This tiny robot can swim in your bloodstream and conduct cell analysis

This new hybrid micro-robot is only 10 microns across — equivalent to the size of a single cell. 
Mrigakshi Dixit
Representative image
Representative image


In a major medical development, scientists have created a hybrid micro-robot that is only 10 microns wide — equivalent to the size of a single human cell. 

Researchers from Tel Aviv University in Israel have created this tiny robot to accelerate biological cell research. This micro-robot was inspired by biological swimmers such as bacteria and sperm, and it can easily move around the human body.

“Developing the micro-robot’s ability to move autonomously was inspired by biological micro-swimmers, such as bacteria and sperm cells. This is an innovative area of research that is developing rapidly, with a wide variety of uses in fields such as medicine and the environment, as well as a research tool,” said Prof Gilad Yossifon in a statement

What all this tiny robot can do

These micro-robots are composed of tiny synthetic particles. They can carry out tasks autonomously or under the supervision of an operator. Electric and magnetic mechanisms can be used to control navigation, noted the press release.

Based on this unique ability, the robot can easily perform a wide range of tasks, such as navigating through the cell sample, differentiating between cell types, and determining if a cell is healthy or damaged. 

Additionally, the micro-robot is programmed to transport a specific cell for further genetic analysis or other examination. It can also “transfect a drug and/or gene into the captured targeted single cell,” which could be significantly beneficial in creating a targeted treatment for various diseases, like cancer.

The team demonstrated the robot's capabilities by successfully capturing single blood, cancer cells, and a bacterium. The tiny robot was able to tell the difference between deadly and damaged cells. The statement emphasizes that it could be extremely beneficial in the development of anti-cancer drugs.

Thanks to this advancement, scientists can now easily conduct single-cell analysis, which was a hurdle in medical science. Besides, the innovation could also be used in medical diagnosis, drug transport and screening, as well as surgical procedures.

"In addition, the micro-robot has an improved ability to identify and capture a single cell, without the need for tagging, for local testing or retrieval and transport to an external instrument. This research was carried out on biological samples in the laboratory for in-vitro assays, but the intention is to develop in the future micro-robots that will also work inside the body - for example, as effective drug carriers that can be precisely guided to the target,” explains Prof. Yossifon.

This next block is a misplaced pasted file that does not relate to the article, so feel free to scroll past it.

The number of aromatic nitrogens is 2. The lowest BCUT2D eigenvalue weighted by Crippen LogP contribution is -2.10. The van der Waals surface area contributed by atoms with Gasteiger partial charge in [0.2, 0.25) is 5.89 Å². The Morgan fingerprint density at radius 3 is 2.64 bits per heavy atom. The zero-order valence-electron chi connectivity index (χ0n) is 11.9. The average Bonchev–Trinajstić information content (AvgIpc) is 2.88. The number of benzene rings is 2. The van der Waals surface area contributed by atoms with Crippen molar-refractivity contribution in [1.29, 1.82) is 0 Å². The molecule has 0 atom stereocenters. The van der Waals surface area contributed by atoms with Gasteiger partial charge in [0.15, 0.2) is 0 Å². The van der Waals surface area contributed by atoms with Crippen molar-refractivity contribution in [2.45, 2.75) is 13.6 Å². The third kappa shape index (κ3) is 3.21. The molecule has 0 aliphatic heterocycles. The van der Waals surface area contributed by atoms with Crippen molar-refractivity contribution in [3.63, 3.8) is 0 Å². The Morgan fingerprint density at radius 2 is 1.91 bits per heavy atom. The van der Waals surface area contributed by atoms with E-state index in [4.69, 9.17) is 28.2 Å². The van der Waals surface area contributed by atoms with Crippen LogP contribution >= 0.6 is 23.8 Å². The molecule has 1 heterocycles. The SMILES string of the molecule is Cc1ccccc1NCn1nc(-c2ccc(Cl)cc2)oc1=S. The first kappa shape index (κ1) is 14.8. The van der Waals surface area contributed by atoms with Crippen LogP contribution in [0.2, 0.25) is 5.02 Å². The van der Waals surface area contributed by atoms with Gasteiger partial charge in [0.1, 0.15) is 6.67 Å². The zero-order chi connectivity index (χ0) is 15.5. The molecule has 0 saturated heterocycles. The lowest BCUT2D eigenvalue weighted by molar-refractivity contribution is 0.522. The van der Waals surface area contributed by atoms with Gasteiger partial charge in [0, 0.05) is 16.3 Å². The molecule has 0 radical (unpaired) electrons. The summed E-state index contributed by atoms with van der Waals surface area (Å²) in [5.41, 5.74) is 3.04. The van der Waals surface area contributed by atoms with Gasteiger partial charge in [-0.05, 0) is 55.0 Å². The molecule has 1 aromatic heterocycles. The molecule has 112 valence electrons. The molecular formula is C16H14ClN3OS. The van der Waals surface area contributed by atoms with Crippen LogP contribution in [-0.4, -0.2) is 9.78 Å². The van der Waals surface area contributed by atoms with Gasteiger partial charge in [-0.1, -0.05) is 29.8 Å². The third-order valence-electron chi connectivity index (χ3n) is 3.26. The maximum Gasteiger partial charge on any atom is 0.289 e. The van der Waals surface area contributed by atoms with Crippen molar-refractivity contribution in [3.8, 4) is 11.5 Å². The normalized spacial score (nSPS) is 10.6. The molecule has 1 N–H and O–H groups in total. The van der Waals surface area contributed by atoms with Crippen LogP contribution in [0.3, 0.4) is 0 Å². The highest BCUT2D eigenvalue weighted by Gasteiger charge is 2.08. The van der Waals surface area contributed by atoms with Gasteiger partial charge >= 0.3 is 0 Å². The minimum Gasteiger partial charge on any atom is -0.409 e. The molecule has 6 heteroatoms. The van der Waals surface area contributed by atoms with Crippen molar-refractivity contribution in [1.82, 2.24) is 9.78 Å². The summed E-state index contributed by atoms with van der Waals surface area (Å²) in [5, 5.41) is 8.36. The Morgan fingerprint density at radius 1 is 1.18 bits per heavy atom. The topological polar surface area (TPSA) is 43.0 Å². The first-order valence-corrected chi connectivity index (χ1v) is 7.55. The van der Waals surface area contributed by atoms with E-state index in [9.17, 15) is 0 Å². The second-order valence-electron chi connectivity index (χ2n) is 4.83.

Following this demonstration, the team is now working to put it to the test in vivo, with the hope that it will soon be used in a variety of medical research.

The details about this tiny robot have been published in the journal Advanced Science.

Study abstract:

Electrically powered micro- and nanomotors are promising tools for in vitro single-cell analysis. In particular, single cells can be trapped, transported, and electroporated by a Janus particle (JP) using an externally applied electric field. However, while dielectrophoretic (DEP)-based cargo manipulation can be achieved at high-solution conductivity, electrical propulsion of these micromotors becomes ineffective at solution conductivities exceeding ≈0.3 mS cm−1. Here, JP cargo manipulation and transport capabilities to conductive near-physiological (<6 mS cm−1) solutions are extended successfully by combining magnetic field-based micromotor propulsion and navigation with DEP-based manipulation of various synthetic and biological cargos. Combination of a rotating magnetic field and electric field results in enhanced micromotor mobility and steering control through tuning of the electric field frequency. In addition, the micromotor's ability of identifying apoptotic cell among viable and necrotic cells based on their dielectrophoretic difference is demonstrated, thus, enabling to analyze the apoptotic status in the single-cell samples for drug discovery, cell therapeutics, and immunotherapy. The ability to trap and transport live cells towards regions containing doxorubicin-loaded liposomes is also demonstrated. This hybrid micromotor approach for label-free trapping, transporting, and sensing of selected cells within conductive solutions opens new opportunities in drug delivery and single-cell analysis, where close-to-physiological media conditions are necessary.

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